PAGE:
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Katalin Solymosi

Using the concept that landscapes are ideas formed by viewers about their physical surroundings, this article examines visitors' landscape perceptions of two peripheral regions of Europe: Gyimes in the Romanian Eastern Carpathians, and Las Hurdes in the Northern Extremadura of Spain. Both are characterized by exceptional, historically-evolved cultural landscapes and a population that culturally or ethnically differs from the national mainstream surrounding them. Based on literature review, expert consultations, and a questionnaire survey conducted in the research areas, I conclude that due to historical developments, socio-economic settings, and ethnic differences, the outsiders' view of these landscapes can be strongly distorted. In the tourist, misinformation and wishful thinking create a “mental map” that does not represent reality. I also note that along with having a possible impact on inhabitants' landscape perception and their strong regional identity, the outsiders' view might influence policy decisions and therefore the general development of a region.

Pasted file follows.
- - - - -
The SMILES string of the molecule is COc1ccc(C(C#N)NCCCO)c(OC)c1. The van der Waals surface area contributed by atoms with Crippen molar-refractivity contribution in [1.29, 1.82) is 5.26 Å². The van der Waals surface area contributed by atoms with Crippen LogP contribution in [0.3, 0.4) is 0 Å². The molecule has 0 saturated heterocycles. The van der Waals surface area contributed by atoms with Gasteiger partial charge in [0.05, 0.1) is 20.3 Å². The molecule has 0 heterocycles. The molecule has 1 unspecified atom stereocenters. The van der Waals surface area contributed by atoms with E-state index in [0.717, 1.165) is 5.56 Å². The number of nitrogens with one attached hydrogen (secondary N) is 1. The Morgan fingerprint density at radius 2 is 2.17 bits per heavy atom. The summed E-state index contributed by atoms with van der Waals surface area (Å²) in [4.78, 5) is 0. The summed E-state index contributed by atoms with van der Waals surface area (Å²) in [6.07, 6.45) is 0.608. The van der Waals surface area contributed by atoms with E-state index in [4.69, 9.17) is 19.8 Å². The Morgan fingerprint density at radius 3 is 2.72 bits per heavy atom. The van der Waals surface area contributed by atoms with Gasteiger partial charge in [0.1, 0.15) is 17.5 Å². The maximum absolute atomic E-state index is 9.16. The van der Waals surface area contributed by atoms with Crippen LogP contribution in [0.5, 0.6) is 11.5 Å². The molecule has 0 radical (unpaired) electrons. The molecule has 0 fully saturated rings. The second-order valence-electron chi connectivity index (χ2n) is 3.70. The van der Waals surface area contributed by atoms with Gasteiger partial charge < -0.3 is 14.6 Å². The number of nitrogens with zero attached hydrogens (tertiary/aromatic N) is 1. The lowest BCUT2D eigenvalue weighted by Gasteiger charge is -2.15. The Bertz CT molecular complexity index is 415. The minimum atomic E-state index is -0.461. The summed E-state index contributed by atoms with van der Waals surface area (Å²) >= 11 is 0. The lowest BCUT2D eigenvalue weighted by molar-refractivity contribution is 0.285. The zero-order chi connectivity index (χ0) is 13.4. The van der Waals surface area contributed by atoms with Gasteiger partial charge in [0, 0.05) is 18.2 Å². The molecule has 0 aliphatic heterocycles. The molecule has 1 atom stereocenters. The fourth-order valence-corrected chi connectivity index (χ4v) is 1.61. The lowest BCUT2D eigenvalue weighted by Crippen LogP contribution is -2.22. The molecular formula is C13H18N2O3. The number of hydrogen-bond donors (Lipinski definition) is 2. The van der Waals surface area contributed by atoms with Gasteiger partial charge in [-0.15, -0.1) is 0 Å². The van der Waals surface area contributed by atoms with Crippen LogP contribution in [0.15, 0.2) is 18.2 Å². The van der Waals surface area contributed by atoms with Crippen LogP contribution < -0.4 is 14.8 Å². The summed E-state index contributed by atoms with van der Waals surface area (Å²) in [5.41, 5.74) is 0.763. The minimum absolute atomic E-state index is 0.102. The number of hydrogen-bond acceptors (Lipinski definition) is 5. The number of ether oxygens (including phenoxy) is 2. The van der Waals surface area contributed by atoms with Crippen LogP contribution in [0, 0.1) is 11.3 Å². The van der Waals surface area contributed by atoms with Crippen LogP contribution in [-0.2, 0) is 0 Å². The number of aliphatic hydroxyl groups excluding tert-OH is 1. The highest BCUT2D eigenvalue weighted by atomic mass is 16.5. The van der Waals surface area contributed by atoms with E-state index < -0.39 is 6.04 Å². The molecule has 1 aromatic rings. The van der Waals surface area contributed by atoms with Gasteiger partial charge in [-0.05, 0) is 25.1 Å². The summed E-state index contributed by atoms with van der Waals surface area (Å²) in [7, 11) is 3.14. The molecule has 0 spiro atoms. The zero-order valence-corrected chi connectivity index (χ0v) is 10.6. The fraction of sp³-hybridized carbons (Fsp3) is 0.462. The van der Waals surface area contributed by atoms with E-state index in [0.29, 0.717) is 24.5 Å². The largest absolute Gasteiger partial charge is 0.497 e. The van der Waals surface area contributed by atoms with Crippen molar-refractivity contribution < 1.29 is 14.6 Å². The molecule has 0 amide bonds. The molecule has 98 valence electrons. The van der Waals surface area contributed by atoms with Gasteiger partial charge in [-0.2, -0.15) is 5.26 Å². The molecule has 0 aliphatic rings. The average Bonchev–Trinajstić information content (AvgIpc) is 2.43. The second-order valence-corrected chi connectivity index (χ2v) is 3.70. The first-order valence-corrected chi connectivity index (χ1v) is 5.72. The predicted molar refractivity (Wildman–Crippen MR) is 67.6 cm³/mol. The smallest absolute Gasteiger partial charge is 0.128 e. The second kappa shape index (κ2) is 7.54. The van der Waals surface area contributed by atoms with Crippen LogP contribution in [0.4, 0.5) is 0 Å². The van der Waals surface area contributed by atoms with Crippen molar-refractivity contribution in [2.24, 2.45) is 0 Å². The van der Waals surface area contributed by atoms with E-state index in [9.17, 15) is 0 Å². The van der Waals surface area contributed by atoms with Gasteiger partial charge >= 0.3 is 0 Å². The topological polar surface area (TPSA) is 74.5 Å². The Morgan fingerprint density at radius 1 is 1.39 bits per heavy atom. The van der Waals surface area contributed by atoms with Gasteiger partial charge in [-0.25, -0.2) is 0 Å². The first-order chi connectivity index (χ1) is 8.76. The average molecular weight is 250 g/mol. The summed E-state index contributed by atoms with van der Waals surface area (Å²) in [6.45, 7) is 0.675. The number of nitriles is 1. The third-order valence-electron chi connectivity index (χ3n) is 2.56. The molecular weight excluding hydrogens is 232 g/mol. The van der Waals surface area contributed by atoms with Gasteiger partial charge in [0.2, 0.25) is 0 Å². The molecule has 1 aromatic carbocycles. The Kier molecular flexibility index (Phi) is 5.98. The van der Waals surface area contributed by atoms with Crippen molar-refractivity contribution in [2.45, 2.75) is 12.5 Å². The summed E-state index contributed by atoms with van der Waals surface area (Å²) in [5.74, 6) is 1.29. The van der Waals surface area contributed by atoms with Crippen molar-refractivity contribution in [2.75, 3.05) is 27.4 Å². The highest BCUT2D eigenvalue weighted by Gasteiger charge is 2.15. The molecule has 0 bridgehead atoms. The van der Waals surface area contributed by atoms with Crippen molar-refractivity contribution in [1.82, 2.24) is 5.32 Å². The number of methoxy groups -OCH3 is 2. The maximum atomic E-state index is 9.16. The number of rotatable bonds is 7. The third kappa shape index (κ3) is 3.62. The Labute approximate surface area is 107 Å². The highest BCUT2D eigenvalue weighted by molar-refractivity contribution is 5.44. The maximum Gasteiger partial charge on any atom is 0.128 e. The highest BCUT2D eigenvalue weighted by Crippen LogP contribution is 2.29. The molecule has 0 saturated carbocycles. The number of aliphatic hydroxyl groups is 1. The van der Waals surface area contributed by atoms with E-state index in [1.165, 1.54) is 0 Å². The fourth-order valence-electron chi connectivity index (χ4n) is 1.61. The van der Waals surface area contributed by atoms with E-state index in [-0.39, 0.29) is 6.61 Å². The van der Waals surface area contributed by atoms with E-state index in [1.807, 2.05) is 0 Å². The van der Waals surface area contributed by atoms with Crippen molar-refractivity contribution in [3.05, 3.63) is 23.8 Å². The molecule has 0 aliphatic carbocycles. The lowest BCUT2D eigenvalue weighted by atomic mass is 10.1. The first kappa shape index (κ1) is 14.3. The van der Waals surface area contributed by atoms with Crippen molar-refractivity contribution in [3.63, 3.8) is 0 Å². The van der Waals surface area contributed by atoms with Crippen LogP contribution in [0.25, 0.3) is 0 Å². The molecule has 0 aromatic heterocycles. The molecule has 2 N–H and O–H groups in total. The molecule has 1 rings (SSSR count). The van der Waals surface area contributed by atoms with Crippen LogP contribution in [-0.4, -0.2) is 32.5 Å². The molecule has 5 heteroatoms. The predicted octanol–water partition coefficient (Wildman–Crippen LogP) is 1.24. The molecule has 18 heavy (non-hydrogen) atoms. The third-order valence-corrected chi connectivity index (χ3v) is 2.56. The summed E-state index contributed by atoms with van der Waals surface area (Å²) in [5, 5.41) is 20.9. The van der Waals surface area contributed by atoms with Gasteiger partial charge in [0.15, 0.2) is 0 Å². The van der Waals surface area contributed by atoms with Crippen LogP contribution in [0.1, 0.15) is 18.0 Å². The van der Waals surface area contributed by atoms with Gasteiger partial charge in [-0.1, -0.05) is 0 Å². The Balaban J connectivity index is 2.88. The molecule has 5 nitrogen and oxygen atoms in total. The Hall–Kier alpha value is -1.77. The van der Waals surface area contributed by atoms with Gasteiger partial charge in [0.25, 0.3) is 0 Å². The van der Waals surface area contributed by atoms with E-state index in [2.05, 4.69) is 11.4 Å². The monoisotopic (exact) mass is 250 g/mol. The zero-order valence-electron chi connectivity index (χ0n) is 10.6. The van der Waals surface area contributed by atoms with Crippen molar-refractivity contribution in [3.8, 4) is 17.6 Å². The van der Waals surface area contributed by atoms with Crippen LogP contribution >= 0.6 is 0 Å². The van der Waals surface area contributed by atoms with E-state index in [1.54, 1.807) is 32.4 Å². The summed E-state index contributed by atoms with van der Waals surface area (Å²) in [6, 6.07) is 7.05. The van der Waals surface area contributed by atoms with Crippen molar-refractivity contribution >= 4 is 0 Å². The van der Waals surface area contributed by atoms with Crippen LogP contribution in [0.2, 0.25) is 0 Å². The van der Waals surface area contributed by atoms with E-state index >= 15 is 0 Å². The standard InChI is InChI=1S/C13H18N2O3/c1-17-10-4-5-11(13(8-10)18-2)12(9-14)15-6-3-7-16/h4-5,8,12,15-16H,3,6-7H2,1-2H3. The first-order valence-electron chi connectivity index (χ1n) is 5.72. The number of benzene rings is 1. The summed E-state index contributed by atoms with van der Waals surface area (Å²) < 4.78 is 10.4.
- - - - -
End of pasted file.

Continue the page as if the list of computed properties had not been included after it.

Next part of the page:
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Is there a link?

Japan’s internal cohesion and external conflict with neighbors

Robert W. Compton Jr.

unpack what outsiders view as peculiar customs and social norms and their impact of domestic and international affairs. Clearly, the book noted that internal harmony comes at the expense of international effectiveness and perceptions. Japan as a closed

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Marco Solimene, Mariann Vaczi, Paul Manning, Bozena Sojka, Stephen Quilley, Anna Zhelnina, and Aimar Ventsel

contexts need to distance ourselves to have a vision that is uncontaminated by too much familiarity. But how to achieve this freshness of the outsider's view? We do get glimpses of how to do this in Chapter 6 (188–194), for example, when the authors analyse